I was talking to a young pastor this week who had been trying to get his parishioners to confront the impact of declining giving to the church. He pointed out that unless giving increased, the church wouldn’t have enough money to operate within a few years and would have to close. I asked him about the reaction he received when he shared this news. He said the people didn’t deny that they needed to change. What they wanted to know was “why he didn’t like them.” What he said next was very insightful. “I’m sure people would like me if I never had to tell them things they didn’t want to hear.”

I’m coming up on seven years in ministry, and it seems like a kind of milestone to me, because at seminary I was taught that seven years is about the average length of time people stay in ministry. (I recently read that the number today is down to five.)

People go into the ministry to serve God and to make a difference. They know intellectually that people resist change, and that they’re going to have to work hard to overcome it. (My young friend’s church actually called him because they wanted him to lead them to change.) What he didn’t expect was to be attacked in a personal way for doing what he was called to do. What he discovered was that people don’t necessarily disagree with calls for change; they are offended by calls for change. But since their reaction seems so natural to them, it doesn’t even occur to them that their reaction might be hurtful to their pastor.

Only a small percentage of people who enter ministry make it to retirement. There are lots of studies and anecdotal evidence to suggest why, but the answer, in a word, is burnout.

Aging Well

I was going through the attic recently to try to get rid of stuff I no longer need. Some of the stuff I’ve been carrying around for decades are old electric trains. For years I’d been telling myself that one day, I’d get them out and build a layout. Well, I took some of them out and put them together and tried to run them. Nothing happened. After some fiddling, I got them to run, but barely. It seems that just a tiny layer of oxidation (rust) on electric motors and tracks is enough to keep trains from working right. The best way to care for trains is to use them.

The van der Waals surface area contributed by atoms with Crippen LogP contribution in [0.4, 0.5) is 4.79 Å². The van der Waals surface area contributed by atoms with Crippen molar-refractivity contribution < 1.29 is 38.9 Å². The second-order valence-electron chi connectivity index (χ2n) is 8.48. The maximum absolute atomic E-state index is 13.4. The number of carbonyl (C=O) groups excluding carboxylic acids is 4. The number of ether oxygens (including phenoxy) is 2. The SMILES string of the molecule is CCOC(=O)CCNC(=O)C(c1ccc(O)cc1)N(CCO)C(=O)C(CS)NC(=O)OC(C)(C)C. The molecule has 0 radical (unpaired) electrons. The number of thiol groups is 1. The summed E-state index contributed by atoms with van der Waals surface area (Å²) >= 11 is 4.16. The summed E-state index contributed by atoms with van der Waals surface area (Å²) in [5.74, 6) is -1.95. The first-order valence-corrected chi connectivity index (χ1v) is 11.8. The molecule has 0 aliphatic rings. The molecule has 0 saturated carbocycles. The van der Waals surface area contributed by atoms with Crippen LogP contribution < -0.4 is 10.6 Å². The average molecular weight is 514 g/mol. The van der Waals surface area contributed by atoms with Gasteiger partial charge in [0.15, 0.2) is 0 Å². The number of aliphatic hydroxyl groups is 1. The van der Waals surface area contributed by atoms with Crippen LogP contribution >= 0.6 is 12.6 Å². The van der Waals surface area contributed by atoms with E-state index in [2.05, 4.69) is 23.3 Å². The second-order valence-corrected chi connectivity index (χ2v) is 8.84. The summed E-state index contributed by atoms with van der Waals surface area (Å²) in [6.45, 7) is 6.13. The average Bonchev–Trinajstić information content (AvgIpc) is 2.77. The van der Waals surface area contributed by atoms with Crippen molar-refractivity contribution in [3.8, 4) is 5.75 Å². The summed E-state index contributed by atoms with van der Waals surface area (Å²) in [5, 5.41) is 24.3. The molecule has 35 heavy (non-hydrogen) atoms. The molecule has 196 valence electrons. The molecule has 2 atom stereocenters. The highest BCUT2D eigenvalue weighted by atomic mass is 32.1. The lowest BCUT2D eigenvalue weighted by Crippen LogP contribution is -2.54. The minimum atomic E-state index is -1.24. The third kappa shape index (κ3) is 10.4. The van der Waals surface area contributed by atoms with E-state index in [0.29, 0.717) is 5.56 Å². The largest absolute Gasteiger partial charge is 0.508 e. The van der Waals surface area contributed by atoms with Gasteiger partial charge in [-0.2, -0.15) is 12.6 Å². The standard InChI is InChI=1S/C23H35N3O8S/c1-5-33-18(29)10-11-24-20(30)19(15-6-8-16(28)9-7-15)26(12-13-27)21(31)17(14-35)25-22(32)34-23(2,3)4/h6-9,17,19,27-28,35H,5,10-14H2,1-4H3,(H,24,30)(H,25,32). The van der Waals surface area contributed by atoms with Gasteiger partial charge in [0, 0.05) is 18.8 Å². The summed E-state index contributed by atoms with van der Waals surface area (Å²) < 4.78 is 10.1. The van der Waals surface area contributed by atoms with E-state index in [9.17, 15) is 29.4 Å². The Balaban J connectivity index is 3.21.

On October 19th, the Wall Street Journal published a significant article by Anne Tergeson on aging. No matter how old you are, you should read it:

Tergeson says the first thing people need to do to age well is confront the negative stereotypes on aging. Studies show that people over 65 are happier, more confident, more secure, and more able to do the things they want than younger people. Older people have fewer problems than younger people. Older people even feel younger relative to their age than younger people. Tergeson urges us to substitute positive images of aging for negative ones. The key is to embrace the aging process, and both the good and bad things that come with it.

And of course, the best way to care for your mind and body as you get older is to use them.

I actually think the same is true for the church. We have this great old building, a beautiful 600 acre camp, no debt, and three and a half million dollars in investments. The thing is, a layer of oxidation has built up. We need to keep fiddling to get it running right again. The best way to care for this place is to use it too.